Mercedes’ line of W108/W109 sedans (the different chassis codes were used to indicate coil or air suspension with a few early exceptions) truly embody the classic experience upon which they built their reputation for heirloom-quality cars. Classic sixties styling – itself an evolution of Mercedes’ 1950s design – a raspy exhaust note on the six cylinder cars, and low prices, makes these compelling values for the budget classic car enthusiast. Yes, you’ll have to swallow some high parts prices, but maintaining an old Mercedes at reasonable cost is a well-trodden path. To keep that cost down, some authorities will recommend sticking to the lower-specification cars so you don’t have to deal with 50-year-old “modern” conveniences. In that spirit, let’s take a look at this 1968 Mercedes 250S for sale for $2500 in Portland, OR.
That’s the classic face, and it’s nice to see a car listed with the lights turned on to suggest something about the health of the electrical system. It’s said to have 65,000 miles and 3 owners since new, but unless you’re provided with records, take that all with a grain of salt. The more critical question is whether maintenance was kept up, and this car is said to have had plenty of recent maintenance. That includes new tires, brake pads, master cylinder and calipers, and muffler.
The car’s also said to have had a tune-up, fresh coolant and brake fluid, new fuel filters, differential service, restored fuel tank, and a tuning of the carburetor and engine. The car has been stored for several years, so you’ll want to confirm all that service was done after the storage – sellers can define “recent” based on miles traveled or time passed, and some of those items are more time- than mileage-sensitive. Things look pretty decent around the back here, though there is some accumulation of muck around the trim, suggesting the car was stored outdoors. Absent model designation could suggest a hit to the rear, and though the front lights were on, the rears are not.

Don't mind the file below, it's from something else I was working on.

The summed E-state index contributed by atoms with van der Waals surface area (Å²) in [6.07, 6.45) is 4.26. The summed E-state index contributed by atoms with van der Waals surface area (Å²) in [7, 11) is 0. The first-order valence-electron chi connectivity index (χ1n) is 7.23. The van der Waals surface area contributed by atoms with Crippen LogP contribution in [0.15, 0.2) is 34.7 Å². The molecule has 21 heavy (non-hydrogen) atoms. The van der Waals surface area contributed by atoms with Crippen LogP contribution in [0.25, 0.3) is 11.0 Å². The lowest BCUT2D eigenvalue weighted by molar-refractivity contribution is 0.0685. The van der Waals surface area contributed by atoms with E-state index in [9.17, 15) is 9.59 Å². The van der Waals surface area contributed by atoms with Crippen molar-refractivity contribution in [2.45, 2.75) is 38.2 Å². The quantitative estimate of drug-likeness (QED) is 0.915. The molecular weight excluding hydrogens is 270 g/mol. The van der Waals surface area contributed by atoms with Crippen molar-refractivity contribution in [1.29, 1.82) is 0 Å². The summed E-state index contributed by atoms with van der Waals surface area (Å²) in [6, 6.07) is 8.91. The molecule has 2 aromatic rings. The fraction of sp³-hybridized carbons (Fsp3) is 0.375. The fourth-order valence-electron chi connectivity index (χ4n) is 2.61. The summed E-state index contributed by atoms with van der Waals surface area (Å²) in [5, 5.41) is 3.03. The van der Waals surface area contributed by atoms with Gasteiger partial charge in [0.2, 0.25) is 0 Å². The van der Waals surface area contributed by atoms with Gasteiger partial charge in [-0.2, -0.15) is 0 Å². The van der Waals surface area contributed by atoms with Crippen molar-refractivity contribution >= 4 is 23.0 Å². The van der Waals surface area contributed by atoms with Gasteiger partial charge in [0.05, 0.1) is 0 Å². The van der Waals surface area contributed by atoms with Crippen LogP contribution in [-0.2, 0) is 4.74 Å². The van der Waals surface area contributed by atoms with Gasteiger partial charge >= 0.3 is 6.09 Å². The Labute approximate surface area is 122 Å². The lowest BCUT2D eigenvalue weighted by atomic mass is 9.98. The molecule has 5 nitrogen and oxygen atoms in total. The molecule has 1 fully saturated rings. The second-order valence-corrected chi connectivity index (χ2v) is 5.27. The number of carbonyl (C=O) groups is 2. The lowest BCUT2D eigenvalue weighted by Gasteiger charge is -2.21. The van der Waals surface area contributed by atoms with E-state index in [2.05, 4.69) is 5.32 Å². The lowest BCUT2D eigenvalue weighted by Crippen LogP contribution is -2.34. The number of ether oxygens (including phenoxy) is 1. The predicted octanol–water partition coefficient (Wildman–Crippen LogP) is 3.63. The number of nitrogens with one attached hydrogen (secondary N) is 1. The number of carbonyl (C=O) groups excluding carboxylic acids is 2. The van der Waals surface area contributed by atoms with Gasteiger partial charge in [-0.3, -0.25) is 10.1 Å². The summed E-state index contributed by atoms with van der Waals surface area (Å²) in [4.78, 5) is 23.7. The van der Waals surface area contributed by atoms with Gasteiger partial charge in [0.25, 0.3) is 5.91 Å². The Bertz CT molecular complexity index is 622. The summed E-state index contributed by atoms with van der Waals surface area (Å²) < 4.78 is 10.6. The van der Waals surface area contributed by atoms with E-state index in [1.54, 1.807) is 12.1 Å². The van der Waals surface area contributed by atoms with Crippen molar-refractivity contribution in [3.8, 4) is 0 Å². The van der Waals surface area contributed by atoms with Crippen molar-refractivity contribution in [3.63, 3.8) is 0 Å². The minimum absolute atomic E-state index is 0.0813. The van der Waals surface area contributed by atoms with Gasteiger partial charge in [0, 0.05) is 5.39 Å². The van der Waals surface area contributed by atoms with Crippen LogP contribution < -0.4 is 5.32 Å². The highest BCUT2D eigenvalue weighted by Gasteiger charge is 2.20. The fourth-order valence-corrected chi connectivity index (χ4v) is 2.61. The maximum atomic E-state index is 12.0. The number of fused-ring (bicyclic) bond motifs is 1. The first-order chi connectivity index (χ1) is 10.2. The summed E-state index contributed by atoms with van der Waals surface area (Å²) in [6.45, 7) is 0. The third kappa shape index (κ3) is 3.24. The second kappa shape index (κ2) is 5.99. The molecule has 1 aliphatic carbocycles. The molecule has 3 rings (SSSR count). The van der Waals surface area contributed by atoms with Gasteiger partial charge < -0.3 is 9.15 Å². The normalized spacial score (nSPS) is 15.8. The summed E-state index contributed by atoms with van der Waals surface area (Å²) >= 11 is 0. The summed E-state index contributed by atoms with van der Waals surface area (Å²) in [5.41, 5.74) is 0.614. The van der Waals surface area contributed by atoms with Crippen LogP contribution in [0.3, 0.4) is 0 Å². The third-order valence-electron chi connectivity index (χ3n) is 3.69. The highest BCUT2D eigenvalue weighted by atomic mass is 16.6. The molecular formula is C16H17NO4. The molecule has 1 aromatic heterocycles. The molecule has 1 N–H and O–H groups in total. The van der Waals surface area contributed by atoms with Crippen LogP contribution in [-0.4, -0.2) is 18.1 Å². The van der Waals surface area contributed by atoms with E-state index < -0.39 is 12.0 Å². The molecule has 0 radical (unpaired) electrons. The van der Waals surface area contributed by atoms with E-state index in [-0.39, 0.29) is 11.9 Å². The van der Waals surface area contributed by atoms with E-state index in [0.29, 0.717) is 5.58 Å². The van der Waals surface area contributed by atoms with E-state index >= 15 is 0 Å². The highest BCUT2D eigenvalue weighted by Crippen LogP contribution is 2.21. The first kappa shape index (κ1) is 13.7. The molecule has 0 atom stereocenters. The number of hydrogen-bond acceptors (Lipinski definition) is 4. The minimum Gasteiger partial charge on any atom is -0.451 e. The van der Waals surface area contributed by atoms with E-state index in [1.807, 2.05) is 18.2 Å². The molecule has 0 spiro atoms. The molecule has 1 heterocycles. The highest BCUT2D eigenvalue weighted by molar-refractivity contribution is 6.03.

Here’s the recipient of some of the attention listed above. Things look clean enough to add credibility to the recent service, but there’s still room for a new owner to spend some time making everything look pretty. Opinions seem to be divided on the carburetor vs. MFI vs. EFI (on the V8s) question, with each having its strengths, so if this car runs well, the carb shouldn’t be a deterrent (though the slowest 0-60 time might be, at 13 seconds for a manual car). Thankfully, the manual transmission gives a one second advantage over automatic cars, and is said to be a bit better suited to the 250, while also reducing complexity. New wiper blades visible in this shot suggest the car’s been prepared for daily Northwest duty.
The interior looks pretty decent, with nearly-intact upholstery, faded-but-intact wood, and strangely, missing carpet. Wind-up windows are a bonus, as the electric windows are said to be weak and not that reliable. The radio is missing from its hole, and it appears the door panels have never been cut for speakers. Unfortunately for a daily driver, this car doesn’t have headrests. Importantly, all the heater switch controls have been replaced, as these are prone to sticking, but no details are given as to whether the heater/fan system actually works. So what we have here is a solid classic Mercedes buy, right?
Well, not quite. As well as documenting what appears to be a set of matching white dog-dish hubcaps, the two trunk shots show substantial rust-through on both trunk wells. So yes, it’s a manual-transmission, manual-window, no a/c car to keep things simple and fun, but you’ll want to check very carefully – this rust could be a result of leaking trunk seals, or perhaps the entire underneath has been exposed to storage on damp ground. Would you still give it a chance?